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There are several DNA testing companies out there that are excellent for genealogists. These include Ancestry DNA, Family Tree DNA, MyHeritage DNA and 23andMe.

These companies provide match lists of possible relatives, links and hints to the family trees on their sites, tools to compare DNA segments, and ability to download your matches or raw data so that you can work with them offline or upload them to other sites (like GEDmatch).

From a DNA sample, they can provide autosomal, X-DNA, Y-DNA and mt-DNA information, each of which is useful for genealogists in their own way.

These tests sample about 700,000 SNPs out of the approximately 10 million SNPs we have. They were selected because they are the SNPs that vary most between humans. There are almost 3 billion more locations that don't vary among humans.

A whole genome test will test all 3 billion positions. It has come down in price and may be obtained from some companies for less than $1000.

For example, the company YSEQ does a Whole Genome Sequence, where they say:

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… but they don't say what it is that makes this "Specifically for Genealogy Researchers".

So my question is if there is anything useful to a genealogist, for the purposes of helping to find their ancestors, that a whole genome test can provide that would provide enough added value over and above the standard autosomal, Y-DNA and mtDNA tests, that will make it worth the purchase?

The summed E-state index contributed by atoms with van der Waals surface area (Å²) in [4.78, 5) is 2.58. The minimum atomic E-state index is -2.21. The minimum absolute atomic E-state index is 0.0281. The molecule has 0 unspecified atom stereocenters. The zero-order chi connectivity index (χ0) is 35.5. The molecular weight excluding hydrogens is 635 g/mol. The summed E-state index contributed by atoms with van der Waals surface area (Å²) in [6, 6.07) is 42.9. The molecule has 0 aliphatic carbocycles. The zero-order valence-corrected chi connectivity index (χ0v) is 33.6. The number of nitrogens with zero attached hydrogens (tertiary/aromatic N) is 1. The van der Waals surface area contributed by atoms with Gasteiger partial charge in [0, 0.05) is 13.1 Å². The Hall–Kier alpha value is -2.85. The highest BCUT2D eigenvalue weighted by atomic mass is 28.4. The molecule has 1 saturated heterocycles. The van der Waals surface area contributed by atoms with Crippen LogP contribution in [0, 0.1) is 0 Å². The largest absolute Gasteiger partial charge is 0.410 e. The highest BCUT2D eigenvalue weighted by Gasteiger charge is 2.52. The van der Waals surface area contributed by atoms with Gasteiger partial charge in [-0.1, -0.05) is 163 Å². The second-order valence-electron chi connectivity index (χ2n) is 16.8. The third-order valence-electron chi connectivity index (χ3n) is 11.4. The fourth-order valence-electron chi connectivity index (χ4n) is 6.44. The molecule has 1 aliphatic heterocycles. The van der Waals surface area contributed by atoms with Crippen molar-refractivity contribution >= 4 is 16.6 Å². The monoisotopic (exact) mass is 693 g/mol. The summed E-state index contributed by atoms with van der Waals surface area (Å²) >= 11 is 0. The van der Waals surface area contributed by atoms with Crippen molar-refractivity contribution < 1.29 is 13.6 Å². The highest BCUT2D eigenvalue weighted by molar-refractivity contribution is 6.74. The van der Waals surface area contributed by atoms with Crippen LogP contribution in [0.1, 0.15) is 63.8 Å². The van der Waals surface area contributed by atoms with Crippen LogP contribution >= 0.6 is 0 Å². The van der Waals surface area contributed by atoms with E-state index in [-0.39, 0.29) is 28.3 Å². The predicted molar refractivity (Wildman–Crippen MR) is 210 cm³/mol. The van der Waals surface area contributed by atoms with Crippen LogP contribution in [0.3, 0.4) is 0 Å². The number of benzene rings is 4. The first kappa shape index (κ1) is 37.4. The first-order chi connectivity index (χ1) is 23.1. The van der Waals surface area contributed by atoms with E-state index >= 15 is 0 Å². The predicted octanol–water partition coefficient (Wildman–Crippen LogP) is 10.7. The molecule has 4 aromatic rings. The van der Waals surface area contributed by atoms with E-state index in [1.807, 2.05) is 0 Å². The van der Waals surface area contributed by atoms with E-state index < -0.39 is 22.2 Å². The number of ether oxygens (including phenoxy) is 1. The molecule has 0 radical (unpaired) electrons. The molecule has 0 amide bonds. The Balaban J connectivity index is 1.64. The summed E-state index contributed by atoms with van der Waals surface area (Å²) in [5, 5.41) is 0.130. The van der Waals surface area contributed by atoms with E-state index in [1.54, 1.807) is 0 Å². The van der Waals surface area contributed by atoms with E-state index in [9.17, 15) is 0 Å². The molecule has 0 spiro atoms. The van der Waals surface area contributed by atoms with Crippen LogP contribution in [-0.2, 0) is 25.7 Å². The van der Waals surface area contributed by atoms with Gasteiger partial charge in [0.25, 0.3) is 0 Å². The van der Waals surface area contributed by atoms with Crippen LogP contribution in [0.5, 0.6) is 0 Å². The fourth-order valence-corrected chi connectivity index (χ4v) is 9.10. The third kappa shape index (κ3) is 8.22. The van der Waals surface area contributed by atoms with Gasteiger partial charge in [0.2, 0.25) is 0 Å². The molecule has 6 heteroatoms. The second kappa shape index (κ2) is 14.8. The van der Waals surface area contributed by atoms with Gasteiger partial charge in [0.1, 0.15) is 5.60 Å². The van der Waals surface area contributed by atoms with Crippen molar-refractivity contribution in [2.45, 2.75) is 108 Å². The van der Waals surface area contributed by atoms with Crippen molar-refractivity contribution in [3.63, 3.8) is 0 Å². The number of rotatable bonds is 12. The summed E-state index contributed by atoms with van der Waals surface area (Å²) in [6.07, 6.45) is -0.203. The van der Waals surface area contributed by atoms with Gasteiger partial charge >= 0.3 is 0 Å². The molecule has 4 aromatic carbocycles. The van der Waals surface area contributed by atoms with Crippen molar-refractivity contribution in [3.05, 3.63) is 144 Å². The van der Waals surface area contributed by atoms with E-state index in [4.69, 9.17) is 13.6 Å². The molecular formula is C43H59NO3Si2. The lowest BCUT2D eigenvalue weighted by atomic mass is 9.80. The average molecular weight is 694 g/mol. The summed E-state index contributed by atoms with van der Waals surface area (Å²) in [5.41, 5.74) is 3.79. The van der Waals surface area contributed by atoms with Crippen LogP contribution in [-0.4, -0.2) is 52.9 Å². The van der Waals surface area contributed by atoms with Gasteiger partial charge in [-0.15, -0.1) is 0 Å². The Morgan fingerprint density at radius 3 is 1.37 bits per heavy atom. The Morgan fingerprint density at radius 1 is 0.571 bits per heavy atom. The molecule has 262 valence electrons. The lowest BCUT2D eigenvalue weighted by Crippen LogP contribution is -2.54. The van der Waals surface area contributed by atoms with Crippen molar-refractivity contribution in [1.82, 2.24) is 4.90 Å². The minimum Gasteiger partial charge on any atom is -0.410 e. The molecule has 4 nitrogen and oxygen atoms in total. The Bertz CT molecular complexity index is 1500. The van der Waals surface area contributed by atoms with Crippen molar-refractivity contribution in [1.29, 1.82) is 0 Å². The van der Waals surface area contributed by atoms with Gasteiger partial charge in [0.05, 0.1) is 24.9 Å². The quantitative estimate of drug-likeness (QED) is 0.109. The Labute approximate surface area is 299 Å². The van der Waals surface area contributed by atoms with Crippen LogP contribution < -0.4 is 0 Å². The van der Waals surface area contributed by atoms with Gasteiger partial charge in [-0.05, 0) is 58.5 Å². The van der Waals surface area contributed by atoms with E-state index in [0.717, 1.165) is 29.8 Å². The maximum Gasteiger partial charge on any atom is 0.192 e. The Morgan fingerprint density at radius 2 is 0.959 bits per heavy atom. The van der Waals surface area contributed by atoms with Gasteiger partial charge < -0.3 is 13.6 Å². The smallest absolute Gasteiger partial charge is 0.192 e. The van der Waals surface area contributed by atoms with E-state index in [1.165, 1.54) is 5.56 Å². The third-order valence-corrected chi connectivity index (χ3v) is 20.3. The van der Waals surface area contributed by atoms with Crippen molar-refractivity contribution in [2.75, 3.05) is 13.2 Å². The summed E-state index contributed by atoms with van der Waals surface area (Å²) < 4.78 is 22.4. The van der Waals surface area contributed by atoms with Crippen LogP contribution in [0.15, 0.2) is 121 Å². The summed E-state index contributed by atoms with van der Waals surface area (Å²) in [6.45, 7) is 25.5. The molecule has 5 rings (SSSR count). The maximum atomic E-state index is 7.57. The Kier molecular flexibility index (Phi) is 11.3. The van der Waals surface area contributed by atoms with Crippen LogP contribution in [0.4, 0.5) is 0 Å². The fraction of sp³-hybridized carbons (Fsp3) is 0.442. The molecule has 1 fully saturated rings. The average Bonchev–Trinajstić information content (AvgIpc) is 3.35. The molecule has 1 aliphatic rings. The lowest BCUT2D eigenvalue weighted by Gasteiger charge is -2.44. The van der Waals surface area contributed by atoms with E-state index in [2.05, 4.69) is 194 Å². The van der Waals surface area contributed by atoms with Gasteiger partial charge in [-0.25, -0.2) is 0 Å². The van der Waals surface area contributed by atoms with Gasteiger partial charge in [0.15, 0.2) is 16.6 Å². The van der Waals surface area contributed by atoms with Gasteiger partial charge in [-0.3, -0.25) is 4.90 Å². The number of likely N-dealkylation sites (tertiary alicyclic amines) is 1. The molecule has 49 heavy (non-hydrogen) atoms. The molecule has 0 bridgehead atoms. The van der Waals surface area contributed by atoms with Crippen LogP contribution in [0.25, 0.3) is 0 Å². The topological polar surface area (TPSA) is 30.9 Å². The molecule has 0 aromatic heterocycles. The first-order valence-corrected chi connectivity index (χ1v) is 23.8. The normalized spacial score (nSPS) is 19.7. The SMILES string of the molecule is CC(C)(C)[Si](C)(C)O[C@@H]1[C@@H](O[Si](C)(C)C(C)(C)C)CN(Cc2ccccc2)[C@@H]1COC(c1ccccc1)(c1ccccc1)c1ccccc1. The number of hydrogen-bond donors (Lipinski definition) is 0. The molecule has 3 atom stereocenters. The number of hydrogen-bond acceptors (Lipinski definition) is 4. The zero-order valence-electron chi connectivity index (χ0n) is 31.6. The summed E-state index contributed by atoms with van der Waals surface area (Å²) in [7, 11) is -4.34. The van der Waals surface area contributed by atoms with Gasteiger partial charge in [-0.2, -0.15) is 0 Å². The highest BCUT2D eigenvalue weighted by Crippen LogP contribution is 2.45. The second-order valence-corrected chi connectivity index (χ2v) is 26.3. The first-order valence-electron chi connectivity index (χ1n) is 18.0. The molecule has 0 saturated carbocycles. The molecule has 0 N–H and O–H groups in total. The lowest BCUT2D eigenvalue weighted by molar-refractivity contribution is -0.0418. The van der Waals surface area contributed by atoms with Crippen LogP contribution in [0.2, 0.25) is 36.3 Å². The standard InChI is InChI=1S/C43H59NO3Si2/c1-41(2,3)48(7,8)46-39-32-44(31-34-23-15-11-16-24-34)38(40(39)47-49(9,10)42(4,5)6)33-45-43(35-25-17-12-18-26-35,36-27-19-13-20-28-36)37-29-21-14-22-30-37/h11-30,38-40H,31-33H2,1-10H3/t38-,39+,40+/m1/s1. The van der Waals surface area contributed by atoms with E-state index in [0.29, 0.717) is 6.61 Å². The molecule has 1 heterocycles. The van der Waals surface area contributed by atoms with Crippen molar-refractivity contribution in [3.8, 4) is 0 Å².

i.e. Should I get a whole genome test? If so, how will it help me advance my genealogical research?

Would the same hold true for a whole Exome sequencing test?

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Short answer: Not yet.

I don't know how a whole genome test would improve matching. It's not like Y or mtDNA where a single allele can make or break things. I'm not saying it won't change matching, just that I'm not sure how. I can hope that testing areas not currently tested (and types of SNPs and non-SNPs not currently tested) would give us information we didn't know was even possible. We'll have to wait and see.

Mostly though, what we need is databases. Even with something like Y-DNA, if you do a big-Y test and no one in the database has gone over 111, then it is as if you did 111 too. So sure, if you have raw data with billions of SNPs, it won't change anything genealogically until there is a database of others having done the same test. And that won't happen until the prices really come down.

Then there is ancestry composition. I'd think whole genome would improve that but we still need the databases to get the population data.

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